Much of the Midwest is into the sixth month of winter. The conditions are getting a bit old as sub-zero temps are not as glamorous as they were back in October and November.
If it means anything the beginning of spring is now less than three weeks away.
One serious weather concern in the western third of Iowa is the continuation of the drought that has existed since 2011.
Either a wet spring where the majority of any precipitation infiltrates into the profile or very timely rains during the season will be vital to decent crops this season.
In recent seasons there have been more comments about so called flash droughts.
These refer to weather patterns so variable that one week our crops are sitting in flooded fields and in two weeks they are baking under hot and dry conditions with little moderating influence from the soil.
One has asked if the weather, plants, or soils are at fault.
Several research projects have looked at traited crops and the results say that trait inserts result in much lower water use efficiency. Is that’s due to lower physiological efficiencies, poor development of water-conducting tissue in the stalks, stems, or leaves, or poor uptake of minerals needed to build good integrity into xylem and phloem tissue?
They are all valid questions that need to be answered for farmers, but no research being done except in foreign countries.
2013’s soils seemed to have sealed off when the ground froze and never changed, even when the top few inches were muddy and sloppy, the profile 3 feet down was dry and powdery.
Many dirt contractors saw this and commented that they had not seen this in previous years. With our soils containing moisture in the top 24-inches when it froze last fall and going through hard freezes we have to be optimistic that this spring’s rains enter the moisture profile for use during July and August when the dry weather is likely to return.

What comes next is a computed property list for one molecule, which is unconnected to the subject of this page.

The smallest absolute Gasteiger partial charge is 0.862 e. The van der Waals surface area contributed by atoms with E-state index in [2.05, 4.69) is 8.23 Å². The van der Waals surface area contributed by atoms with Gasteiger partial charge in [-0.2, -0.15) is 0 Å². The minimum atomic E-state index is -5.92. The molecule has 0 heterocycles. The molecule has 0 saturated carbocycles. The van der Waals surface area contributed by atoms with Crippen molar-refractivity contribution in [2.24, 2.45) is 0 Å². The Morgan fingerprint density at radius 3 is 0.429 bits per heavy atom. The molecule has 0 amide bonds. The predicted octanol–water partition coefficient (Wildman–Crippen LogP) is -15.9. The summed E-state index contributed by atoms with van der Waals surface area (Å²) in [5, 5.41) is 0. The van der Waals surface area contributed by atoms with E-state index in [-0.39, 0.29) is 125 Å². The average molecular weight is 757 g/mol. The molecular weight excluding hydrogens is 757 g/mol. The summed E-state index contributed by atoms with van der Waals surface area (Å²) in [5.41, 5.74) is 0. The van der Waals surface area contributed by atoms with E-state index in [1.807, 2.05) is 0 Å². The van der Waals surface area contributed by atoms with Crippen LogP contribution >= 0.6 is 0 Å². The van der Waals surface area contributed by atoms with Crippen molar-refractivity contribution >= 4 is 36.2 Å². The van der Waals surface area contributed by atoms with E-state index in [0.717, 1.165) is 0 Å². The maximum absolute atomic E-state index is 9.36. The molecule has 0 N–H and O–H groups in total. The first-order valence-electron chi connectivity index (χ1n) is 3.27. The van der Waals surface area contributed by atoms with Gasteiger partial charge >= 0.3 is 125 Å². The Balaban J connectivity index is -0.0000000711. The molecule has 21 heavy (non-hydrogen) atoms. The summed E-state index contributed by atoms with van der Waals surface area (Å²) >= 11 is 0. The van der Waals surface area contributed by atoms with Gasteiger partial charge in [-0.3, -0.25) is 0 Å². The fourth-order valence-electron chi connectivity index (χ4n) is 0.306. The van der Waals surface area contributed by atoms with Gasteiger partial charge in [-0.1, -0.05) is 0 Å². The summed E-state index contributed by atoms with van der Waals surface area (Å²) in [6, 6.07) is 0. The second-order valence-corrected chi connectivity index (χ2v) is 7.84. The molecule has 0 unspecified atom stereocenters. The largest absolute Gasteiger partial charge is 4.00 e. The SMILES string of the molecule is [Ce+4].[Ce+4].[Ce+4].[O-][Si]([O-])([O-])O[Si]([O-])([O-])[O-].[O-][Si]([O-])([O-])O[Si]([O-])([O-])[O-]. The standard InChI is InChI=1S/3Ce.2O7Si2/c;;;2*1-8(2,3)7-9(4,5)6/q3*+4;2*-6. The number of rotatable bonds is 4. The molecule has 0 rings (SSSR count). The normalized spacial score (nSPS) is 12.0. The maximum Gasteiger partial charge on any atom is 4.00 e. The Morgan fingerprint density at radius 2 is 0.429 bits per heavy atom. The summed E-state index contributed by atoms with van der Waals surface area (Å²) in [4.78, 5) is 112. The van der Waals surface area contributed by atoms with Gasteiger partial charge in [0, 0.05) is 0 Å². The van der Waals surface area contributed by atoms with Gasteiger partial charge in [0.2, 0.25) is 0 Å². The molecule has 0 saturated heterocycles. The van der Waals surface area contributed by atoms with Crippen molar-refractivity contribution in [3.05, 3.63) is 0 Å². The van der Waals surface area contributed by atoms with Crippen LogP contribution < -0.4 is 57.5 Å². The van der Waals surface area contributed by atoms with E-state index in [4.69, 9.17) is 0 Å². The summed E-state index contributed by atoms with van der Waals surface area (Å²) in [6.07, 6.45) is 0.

It is a proven fact through archeological digs that many tribes in South American countries produced and enriched their soils with a charcoal-type product known as biochar. It is a product that can be made from multiple plant sources as varied as wheat straw to bamboo or wood.
The process to make it is to burn the carbon-based material at low temperatures under controlled oxygen conditions.
In the end the blackish-gray particles are sized and applied to the soil. It provides a carbon source of soil microbes to live on and perform their task of producing organic acids that free up nutrients and hormones that promote plant growth.
Research on biochar is ongoing in many countries. In the U.S. several entities – University of Kansas Iowa State University’s National Lab for Ag and the Environment – have been doing such work for years in the quest to learn how much its use will boost soil health and productivity.
Thus far they are seeing good results. They have learned things such as multi-year applications of small doses are better than one large dose and that proper sizing of product granules improves the results.